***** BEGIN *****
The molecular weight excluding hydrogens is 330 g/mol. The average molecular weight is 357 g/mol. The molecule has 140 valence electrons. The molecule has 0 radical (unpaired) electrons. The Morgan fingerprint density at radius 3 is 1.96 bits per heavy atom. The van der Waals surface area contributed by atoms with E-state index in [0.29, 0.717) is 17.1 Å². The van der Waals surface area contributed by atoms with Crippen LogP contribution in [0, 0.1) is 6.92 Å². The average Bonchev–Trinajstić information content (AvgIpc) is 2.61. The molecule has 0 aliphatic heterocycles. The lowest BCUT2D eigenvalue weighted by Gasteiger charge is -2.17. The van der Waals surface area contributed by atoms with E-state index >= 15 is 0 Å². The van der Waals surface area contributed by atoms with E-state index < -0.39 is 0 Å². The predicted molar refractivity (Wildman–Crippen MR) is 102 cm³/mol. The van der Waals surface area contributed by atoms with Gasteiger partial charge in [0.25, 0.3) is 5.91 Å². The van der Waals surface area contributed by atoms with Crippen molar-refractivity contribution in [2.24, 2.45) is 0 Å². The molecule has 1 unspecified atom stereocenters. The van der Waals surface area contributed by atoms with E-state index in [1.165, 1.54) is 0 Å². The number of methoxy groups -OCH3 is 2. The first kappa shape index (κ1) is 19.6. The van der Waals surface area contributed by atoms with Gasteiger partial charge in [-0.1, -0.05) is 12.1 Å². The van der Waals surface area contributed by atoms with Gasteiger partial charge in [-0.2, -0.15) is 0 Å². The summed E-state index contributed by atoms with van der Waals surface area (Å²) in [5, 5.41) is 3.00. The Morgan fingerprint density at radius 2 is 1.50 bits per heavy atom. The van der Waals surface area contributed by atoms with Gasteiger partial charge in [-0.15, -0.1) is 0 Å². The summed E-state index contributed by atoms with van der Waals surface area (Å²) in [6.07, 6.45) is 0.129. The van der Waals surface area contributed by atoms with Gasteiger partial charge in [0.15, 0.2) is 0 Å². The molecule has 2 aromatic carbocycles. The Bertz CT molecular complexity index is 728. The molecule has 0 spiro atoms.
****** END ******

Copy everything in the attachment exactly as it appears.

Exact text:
The molecular weight excluding hydrogens is 330 g/mol. The average molecular weight is 357 g/mol. The molecule has 140 valence electrons. The molecule has 0 radical (unpaired) electrons. The Morgan fingerprint density at radius 3 is 1.96 bits per heavy atom. The van der Waals surface area contributed by atoms with E-state index in [0.29, 0.717) is 17.1 Å². The van der Waals surface area contributed by atoms with Crippen LogP contribution in [0, 0.1) is 6.92 Å². The average Bonchev–Trinajstić information content (AvgIpc) is 2.61. The molecule has 0 aliphatic heterocycles. The lowest BCUT2D eigenvalue weighted by Gasteiger charge is -2.17. The van der Waals surface area contributed by atoms with E-state index >= 15 is 0 Å². The van der Waals surface area contributed by atoms with E-state index < -0.39 is 0 Å². The predicted molar refractivity (Wildman–Crippen MR) is 102 cm³/mol. The van der Waals surface area contributed by atoms with Gasteiger partial charge in [0.25, 0.3) is 5.91 Å². The van der Waals surface area contributed by atoms with Crippen molar-refractivity contribution in [2.24, 2.45) is 0 Å². The molecule has 1 unspecified atom stereocenters. The van der Waals surface area contributed by atoms with E-state index in [1.165, 1.54) is 0 Å². The number of methoxy groups -OCH3 is 2. The first kappa shape index (κ1) is 19.6. The van der Waals surface area contributed by atoms with Gasteiger partial charge in [-0.1, -0.05) is 12.1 Å². The van der Waals surface area contributed by atoms with Gasteiger partial charge in [-0.2, -0.15) is 0 Å². The summed E-state index contributed by atoms with van der Waals surface area (Å²) in [5, 5.41) is 3.00. The Morgan fingerprint density at radius 2 is 1.50 bits per heavy atom. The van der Waals surface area contributed by atoms with Gasteiger partial charge in [-0.15, -0.1) is 0 Å². The summed E-state index contributed by atoms with van der Waals surface area (Å²) in [6.07, 6.45) is 0.129. The van der Waals surface area contributed by atoms with Gasteiger partial charge in [0.15, 0.2) is 0 Å². The molecule has 2 aromatic carbocycles. The Bertz CT molecular complexity index is 728. The molecule has 0 spiro atoms.